Badger2040 with the header text WAMK Meetup 2023 and the attendee's name

Update (2024-03-08): Remove embedded gist and linked to GitHub instead.

The Badger2040 is a programmable E Paper/eInk/EPD badge, powered by the RP2040.

Some of its features:

  • 2.9" black and white E Ink® display (296 x 128 pixels)
  • Powered by RP2040 (Dual Arm Cortex M0+ running at up to 133Mhz with 264kB of SRAM)
  • 2MB of QSPI flash supporting XiP
  • Five front user buttons
  • Reset and boot buttons (the boot button can also be used as a user button)
  • USB-C connector for power and programming
  • JST-PH connector for attaching a battery (input range 2.7V - 6V)

I got one to play around with and to use as a digital lanyard / badge when attending meetups.


The Badger2040 ships with a custom MicroPython build and a graphics library PicoGraphics that contains useful utilities for drawing on the screen. There are also a couple of examples loaded on the device by default.

In order to write code or update / run the existing code samples, you’ll need to connect it to your computer and open up an IDE with MicroPython support i.e. Thonny.

One thing to note is you opt to use a different IDE is to make sure to name the file as as it will be automatically run once uploaded to the device (this is the default behavior of the RP2040), otherwise your code will not be executed.

I ended up using PyCharm with the MicroPython plugin, one extra step I needed to do was to point the plugin to the device which was located at /dev/ttyACM0 (if you’re on a Unix environment).


With the following built-in functions, we can draw text and shapes on the screen.


The screen dimensions are provided as constants.

import badger2040

WIDTH = badger2040.WIDTH    # 296
HEIGHT = badger2040.HEIGHT  # 128


There are 16 pen colours - or “shades of grey” - to choose, from 0 (black) to 15 (white).

import badger2040

display = badger2040.Badger2040()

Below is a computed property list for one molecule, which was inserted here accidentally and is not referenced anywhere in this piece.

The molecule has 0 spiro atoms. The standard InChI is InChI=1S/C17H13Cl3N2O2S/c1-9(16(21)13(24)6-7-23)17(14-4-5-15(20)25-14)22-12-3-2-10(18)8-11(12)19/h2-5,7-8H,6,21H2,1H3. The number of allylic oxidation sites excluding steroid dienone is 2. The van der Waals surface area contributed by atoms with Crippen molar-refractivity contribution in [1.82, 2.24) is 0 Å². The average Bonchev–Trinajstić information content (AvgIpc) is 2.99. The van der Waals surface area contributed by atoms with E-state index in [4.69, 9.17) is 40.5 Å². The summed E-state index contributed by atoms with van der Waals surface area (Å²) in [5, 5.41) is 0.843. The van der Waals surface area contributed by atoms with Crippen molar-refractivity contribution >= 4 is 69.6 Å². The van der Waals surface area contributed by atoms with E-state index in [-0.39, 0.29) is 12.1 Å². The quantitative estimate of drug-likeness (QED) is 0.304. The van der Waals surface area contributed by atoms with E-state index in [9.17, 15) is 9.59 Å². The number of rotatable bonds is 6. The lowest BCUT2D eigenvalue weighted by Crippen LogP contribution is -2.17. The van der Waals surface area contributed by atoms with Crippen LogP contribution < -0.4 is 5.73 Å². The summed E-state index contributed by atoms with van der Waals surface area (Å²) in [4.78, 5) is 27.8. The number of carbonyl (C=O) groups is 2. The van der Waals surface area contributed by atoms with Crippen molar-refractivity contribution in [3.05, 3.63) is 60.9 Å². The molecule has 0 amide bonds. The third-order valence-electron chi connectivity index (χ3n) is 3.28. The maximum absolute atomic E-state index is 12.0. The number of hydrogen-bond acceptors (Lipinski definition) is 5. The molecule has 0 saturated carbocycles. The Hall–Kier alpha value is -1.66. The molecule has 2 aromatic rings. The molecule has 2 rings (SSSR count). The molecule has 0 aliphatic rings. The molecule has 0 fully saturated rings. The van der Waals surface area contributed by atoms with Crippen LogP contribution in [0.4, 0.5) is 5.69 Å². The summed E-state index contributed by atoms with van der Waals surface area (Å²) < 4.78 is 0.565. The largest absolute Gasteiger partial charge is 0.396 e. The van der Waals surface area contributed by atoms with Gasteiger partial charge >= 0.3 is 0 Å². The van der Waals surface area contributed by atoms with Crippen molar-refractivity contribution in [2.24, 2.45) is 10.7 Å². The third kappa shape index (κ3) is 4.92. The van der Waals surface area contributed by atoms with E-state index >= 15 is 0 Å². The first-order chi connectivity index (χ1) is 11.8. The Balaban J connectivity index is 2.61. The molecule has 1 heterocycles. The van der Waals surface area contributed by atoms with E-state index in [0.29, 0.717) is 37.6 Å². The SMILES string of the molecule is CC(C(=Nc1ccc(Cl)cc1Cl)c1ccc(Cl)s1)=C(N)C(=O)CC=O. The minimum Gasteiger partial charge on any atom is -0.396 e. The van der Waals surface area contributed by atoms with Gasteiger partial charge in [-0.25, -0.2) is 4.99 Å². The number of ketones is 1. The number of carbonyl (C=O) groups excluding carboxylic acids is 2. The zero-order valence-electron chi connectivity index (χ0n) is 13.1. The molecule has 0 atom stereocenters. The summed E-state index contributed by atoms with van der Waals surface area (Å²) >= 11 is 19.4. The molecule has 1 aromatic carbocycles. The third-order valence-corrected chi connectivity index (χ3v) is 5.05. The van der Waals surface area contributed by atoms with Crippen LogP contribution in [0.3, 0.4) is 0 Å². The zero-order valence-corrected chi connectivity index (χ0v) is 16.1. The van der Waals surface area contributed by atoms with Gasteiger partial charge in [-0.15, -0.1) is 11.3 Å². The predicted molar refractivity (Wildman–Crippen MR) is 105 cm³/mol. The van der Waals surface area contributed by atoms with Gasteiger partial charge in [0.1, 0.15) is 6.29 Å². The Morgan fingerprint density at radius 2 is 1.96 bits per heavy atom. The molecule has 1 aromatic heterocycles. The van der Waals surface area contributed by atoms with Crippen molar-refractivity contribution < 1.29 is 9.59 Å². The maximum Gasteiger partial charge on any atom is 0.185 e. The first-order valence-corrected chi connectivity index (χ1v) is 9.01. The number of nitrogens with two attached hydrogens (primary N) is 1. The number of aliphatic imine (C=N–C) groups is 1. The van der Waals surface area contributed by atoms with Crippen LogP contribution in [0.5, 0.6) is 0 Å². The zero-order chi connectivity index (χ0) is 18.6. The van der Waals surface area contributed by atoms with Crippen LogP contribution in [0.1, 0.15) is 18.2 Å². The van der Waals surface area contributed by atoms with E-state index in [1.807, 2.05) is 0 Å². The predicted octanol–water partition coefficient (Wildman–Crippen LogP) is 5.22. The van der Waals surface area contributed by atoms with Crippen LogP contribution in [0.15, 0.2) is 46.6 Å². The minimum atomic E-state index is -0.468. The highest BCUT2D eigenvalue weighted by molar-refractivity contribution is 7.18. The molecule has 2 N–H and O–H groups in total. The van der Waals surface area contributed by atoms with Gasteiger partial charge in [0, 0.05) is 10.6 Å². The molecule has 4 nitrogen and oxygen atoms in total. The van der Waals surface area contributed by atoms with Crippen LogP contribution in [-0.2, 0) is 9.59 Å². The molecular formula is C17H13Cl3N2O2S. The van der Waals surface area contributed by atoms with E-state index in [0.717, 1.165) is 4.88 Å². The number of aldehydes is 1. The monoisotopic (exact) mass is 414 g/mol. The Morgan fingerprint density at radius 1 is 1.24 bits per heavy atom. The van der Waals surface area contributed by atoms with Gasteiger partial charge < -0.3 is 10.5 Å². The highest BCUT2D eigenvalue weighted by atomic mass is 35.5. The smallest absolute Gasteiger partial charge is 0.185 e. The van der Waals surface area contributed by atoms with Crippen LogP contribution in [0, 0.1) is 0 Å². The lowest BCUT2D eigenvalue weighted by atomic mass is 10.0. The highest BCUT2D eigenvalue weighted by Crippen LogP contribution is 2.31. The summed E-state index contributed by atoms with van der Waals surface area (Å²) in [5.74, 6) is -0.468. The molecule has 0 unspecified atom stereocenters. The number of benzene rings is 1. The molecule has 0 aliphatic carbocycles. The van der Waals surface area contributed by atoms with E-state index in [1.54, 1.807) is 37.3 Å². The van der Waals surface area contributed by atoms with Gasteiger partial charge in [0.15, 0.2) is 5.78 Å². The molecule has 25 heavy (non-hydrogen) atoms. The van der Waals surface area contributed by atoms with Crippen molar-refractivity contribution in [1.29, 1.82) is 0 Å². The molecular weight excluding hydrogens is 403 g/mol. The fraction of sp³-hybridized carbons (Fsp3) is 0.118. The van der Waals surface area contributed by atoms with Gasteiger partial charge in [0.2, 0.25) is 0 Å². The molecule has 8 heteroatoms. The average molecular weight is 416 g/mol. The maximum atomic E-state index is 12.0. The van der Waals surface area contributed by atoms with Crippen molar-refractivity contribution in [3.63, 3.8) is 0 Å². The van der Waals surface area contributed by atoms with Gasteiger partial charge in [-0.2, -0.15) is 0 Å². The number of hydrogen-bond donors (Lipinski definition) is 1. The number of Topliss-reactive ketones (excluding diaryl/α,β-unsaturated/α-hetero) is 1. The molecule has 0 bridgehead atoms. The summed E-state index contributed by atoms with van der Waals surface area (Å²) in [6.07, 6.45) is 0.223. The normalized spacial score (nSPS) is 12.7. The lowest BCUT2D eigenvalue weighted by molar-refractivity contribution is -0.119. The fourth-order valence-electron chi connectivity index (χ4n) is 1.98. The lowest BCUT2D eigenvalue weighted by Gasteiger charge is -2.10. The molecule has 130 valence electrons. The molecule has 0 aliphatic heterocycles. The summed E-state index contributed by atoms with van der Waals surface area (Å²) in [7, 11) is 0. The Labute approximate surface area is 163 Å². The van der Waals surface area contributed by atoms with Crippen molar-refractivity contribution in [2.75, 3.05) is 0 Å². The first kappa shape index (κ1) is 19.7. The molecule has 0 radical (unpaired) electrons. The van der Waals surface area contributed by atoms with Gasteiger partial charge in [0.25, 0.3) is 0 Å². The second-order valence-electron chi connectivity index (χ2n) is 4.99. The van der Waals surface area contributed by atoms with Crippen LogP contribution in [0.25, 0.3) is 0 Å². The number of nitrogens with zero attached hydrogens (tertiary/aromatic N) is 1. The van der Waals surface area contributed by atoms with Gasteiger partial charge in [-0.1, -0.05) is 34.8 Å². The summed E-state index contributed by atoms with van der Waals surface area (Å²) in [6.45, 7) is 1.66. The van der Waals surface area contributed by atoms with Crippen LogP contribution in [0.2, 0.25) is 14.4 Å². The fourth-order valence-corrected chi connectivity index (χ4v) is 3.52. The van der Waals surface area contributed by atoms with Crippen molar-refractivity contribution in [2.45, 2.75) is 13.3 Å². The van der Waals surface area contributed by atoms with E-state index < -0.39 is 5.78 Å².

colour  # int: color from 0 to 15

The thickness of the lines drawn on the screen can be also be configured.

import badger2040

display = badger2040.Badger2040()

  value  # int: thickness in pixels


The font can be changed with the set_font method and write using the text function.

import badger2040

display = badger2040.Badger2040()

# Available fonts
# Bitmap
# - bitmap6
# - bitmap8
# - bitmap14_outline
# Vector
# - sans
# - gothic
# - cursive
# - serif_italic
# - serif

  text,       # the text string to draw 
  x,          # the destination X coordinate
  y,          # the destination Y coordinate
  wordwrap,   # number of pixels width before trying to break text into multiple lines
  scale,      # size
  angle,      # rotation angle (Vector only!)
  spacing     # letter spacing


There are quite a few functions available here, I just included the ones I used. You can check out the full list in the Pico Graphics function reference.


import badger2040

display = badger2040.Badger2040()

display.line(x1, y1, x2, y2)


import badger2040

display = badger2040.Badger2040()

display.rectangle(x, y, width, height)

Putting it all together

# Using the Badger2040 as a digital badge / lanyard

import badger2040

WIDTH = badger2040.WIDTH    # 296
HEIGHT = badger2040.HEIGHT  # 128


# badge contents
BANNER = "Random Event"
NAME = "First Name"
HANDLE = "@handle"

display = badger2040.Badger2040()

# draw banner
display.text(BANNER, 20, (BANNER_HEIGHT // 2) + 1, WIDTH, BANNER_TEXT_SIZE)
display.rectangle(1, BANNER_HEIGHT + 1, WIDTH + 1, HEIGHT - BANNER_HEIGHT)

# draw name
display.text(NAME, NAME_PADDING_LEFT, HEIGHT - 60, WIDTH, 1.7)
display.text(HANDLE, NAME_PADDING_LEFT, HEIGHT - 20, WIDTH, 0.7)

# draw border enclosing banner and name
display.line(WIDTH, 0, WIDTH - 1, HEIGHT)
display.line(0, HEIGHT, WIDTH - 1, HEIGHT - 1)


The code is also available on GitHub as a gist.